The NBA is looking to help small-market teams like the Cleveland Cavaliers retain star free agents such as LeBron James. (Heinz Kluetmeier/SI)
In the spring and summer, before it became clear that lockout negotiations were going to slip into a depressing stalemate, there was a lot of interest in the NBA’s possibly adopting an NFL-style franchise tag. The rule allows football teams to use the franchise tag to keep one core player off the free-agent market for one year. Such a rule could give small-market teams an extra year to persuade their star free agents — ahem, LeBron James — to stick around long term.
In May, the NBA proposed a less restrictive version of the franchise tag, one that would not allow teams to unilaterally prohibit a player from entering free agency. Instead, teams could label one guy a “designated player,” and offer him more years and money than any rival could. The old system already did this with Larry Bird Rights, but the idea was to increase the gap between offers so that the incumbent team had an even greater advantage–and to craft a rule the union, concerned about freedom of player movement, would accept.
It got very little press amid the drama over the players’ decision to dissolve their union, but the “designated player” concept remained in the league’s final offer, which was rejected on Nov. 14. It would apply only to a player eligible for an extension to his rookie contract, and it would allow teams to offer that player a five-year extension instead of a four-year extension. The deal would come with 6.5 percent annual raises — the maximum raise available only to players with full Bird Rights.
All other players, including those who lose Bird Rights by switching teams via free agency, would be eligible for only 3.5 percent annual raises and four-year deals. That gap of three percentage points is a hair larger than the gap of 2.5 percentage points — 10.5 percent raises for Bird guys, 8 percent maximum for everyone else — in the old collective bargaining agreement.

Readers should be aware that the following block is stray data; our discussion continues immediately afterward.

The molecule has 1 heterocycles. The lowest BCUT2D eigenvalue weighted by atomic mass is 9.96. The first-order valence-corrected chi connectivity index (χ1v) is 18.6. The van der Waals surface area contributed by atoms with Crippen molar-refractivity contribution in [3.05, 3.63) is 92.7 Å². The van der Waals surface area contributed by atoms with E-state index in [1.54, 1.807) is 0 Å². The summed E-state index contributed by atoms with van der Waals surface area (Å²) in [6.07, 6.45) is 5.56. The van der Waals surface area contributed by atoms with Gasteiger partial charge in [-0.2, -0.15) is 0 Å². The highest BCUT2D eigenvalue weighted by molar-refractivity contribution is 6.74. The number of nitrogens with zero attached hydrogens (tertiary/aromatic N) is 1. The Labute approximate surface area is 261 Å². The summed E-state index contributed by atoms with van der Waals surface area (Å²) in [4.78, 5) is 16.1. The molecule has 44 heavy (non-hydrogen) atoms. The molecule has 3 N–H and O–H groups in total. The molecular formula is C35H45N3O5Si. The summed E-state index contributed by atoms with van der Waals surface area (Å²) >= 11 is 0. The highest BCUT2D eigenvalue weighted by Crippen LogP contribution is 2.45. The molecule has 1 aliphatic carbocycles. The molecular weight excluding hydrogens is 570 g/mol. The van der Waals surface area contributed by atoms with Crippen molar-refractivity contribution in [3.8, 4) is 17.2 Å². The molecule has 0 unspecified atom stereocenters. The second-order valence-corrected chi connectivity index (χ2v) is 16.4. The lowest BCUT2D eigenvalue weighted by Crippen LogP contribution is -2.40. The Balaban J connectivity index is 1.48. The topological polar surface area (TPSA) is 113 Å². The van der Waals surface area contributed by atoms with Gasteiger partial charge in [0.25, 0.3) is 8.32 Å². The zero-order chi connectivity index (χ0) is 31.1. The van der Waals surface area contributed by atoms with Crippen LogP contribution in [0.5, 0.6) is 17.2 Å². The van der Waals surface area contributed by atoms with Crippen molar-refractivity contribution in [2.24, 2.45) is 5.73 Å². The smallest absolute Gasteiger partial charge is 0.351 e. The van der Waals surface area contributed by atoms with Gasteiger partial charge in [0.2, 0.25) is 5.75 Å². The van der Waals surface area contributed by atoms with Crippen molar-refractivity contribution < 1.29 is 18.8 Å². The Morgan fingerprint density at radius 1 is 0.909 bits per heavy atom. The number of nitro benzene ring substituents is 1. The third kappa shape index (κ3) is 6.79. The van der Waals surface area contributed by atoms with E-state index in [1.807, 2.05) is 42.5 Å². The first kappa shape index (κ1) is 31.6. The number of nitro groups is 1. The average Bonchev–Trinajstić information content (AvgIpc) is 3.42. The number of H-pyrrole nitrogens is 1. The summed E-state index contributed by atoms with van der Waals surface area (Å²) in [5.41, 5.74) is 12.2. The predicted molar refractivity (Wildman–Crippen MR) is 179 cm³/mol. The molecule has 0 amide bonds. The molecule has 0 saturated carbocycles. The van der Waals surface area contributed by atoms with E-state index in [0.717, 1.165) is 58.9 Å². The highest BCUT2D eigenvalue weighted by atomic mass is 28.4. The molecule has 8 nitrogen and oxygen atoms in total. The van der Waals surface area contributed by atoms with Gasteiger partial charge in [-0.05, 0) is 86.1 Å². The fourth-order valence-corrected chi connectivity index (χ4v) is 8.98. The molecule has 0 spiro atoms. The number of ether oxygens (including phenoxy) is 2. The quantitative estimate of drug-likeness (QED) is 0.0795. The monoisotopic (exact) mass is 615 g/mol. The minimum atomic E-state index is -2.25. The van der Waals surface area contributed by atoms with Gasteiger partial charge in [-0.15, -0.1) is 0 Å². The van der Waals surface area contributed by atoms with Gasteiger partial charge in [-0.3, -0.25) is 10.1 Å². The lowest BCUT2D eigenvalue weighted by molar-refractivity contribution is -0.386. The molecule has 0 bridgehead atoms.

Recent history suggests that an extra year and a few million dollars isn’t enough to stop stars from bolting if they really want to, and increasing the available raise totals by half a percentage point amounts to about $200,000 more in missed money over two years for a player making $20 million per year. That’s nothing, which is why the league has proposed other ways to give incumbent teams a meaningful advantage. Chief among them:
1. A ban on sign-and-trade transactions for teams in the luxury tax. Under the owners’ proposal, tax teams could not use sign-and-trades after the 2012-13 season–a key system issue the union opposes, and one linked to the “franchise player” discussion.
2. Restrictions on extend-and-trades. These are the Carmelo Anthony-style deals in which the player’s old team signs its star to the maximum-level extension he couldn’t get anywhere else and then deals him to the place he really wants to be. The NBA’s proposal wouldn’t outlaw such transactions, but it would make them difficult on both sides. Teams would have to wait six months to trade a player after signing him to an extension, and any team that trades for a player could not sign that player to an extension until six months after the trade. The trade deadline is in mid-February, meaning a team could not extend any player it acquires around that time until mid-August — six weeks into free agency. That creates obvious problems if the acquired player is a free agent you’d like to keep.